The second would be the use of voiceover rather than subtitles. The real advantage being you could kind of alternate narration with music and would then have audio that supplemented and even underscored what was going on in the video.

What I often suggest to some when they ask for help on still photos is that they try redoing the project with an eye towards incorporating things pointed out and see for themselves what if any difference it makes.

So you might re-edit what you've done with eye towards tightening up the "flow" of what's going on, try some more lighthearted, playful music, and substitute voiceover for the subtitles remembering to not let the music and voice compete.

I offer these ideas, not to be critical, for you literally had to freeze your tail off for a few days to get what you did, but to help you to see that maybe you did better than what you thought.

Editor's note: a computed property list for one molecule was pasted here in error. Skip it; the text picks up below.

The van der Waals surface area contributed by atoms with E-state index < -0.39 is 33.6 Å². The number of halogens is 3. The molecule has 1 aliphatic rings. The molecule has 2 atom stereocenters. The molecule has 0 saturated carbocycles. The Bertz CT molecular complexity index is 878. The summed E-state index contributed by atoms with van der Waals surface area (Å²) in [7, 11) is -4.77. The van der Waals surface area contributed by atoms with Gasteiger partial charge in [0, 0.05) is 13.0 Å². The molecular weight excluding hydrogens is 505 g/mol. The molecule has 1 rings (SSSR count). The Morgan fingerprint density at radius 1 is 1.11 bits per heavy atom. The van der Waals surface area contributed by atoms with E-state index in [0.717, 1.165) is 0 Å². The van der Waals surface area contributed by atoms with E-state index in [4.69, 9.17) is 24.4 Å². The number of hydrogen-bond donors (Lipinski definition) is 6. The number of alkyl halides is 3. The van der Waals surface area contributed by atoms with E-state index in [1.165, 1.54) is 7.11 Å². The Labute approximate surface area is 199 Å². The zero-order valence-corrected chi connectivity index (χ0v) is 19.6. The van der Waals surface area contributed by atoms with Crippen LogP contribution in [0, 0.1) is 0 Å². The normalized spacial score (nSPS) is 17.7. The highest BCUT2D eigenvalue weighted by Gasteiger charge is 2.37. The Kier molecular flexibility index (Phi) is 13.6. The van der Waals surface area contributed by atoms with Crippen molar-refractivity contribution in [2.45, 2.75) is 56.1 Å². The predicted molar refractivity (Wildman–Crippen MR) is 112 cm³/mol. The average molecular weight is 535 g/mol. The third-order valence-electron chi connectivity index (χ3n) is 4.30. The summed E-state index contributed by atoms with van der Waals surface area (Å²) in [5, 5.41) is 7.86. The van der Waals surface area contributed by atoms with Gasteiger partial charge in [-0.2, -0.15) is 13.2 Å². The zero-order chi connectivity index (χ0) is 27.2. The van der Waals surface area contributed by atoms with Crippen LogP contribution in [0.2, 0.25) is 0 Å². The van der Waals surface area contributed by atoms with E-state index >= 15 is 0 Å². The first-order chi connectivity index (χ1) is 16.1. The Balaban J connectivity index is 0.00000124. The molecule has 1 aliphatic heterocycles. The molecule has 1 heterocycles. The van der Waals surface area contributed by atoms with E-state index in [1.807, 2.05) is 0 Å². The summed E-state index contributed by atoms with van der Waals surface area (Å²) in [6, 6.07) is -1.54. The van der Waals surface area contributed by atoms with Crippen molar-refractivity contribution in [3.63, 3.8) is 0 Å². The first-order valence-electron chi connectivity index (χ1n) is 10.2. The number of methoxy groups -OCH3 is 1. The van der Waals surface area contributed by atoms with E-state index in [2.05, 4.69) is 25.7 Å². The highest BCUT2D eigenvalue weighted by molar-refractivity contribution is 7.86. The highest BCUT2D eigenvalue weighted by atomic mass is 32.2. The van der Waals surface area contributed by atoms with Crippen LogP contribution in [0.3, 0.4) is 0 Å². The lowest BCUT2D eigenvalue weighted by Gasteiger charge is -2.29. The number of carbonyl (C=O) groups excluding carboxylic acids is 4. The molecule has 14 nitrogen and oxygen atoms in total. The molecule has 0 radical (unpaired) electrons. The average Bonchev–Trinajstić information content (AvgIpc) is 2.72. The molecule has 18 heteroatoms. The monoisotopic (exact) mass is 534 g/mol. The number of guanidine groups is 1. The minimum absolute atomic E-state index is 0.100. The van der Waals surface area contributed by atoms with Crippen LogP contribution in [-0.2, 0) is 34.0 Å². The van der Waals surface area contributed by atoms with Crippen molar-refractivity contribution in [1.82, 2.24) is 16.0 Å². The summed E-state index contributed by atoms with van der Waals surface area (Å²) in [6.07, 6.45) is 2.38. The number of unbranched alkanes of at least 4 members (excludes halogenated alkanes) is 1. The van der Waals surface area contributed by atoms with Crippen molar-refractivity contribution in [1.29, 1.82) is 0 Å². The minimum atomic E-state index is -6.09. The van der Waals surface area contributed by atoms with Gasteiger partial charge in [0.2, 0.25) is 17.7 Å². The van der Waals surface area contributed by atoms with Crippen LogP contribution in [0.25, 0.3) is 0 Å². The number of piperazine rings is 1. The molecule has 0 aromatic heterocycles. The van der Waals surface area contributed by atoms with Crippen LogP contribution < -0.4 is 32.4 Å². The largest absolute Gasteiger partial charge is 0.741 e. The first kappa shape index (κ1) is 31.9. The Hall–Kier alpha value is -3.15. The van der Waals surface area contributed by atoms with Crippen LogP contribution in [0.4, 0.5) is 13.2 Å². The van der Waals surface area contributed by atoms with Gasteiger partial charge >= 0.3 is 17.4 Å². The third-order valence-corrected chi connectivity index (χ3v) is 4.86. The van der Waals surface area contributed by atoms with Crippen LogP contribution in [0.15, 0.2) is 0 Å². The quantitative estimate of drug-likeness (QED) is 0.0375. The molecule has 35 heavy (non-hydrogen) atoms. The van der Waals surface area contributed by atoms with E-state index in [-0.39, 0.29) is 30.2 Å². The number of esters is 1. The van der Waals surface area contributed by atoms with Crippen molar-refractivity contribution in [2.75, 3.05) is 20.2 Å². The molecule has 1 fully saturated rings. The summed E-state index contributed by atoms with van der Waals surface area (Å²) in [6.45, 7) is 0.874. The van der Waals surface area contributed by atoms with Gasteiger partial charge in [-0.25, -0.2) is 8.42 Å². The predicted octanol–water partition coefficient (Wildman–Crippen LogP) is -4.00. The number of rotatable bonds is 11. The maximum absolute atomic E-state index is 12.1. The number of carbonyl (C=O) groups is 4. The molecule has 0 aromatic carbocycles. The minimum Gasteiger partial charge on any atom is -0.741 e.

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Old March 11th, 2008, 08:33 AM   #22
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Thank you for your feedback. I was thinking about doing a voice over but I do not think my voice is good enough for that, but I may try it on UWOL #8.
I agree I should have paid for attention to the wind sound.
I do appreciate your comments, it's one of the many reasons way dvinfo.net is about the best site for this kind of videography.

Thanks again to you and to all who have given me suggestions and feedback.
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Old April 1st, 2008, 04:06 AM   #23
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Hi Warren,
Really nice shots of those otters you captured! I loved the fact that you went out in search of these critters, never really believing you would find your quarry, but in the end came home with the goods! For me some of the shots were a little out of focus & others were a bit of the same. Maybe you could have replaced some of those shots with shots of the otters habitat? Well done on this one. You went out with an idea & brought home the goods.

There's never enough hours in the day!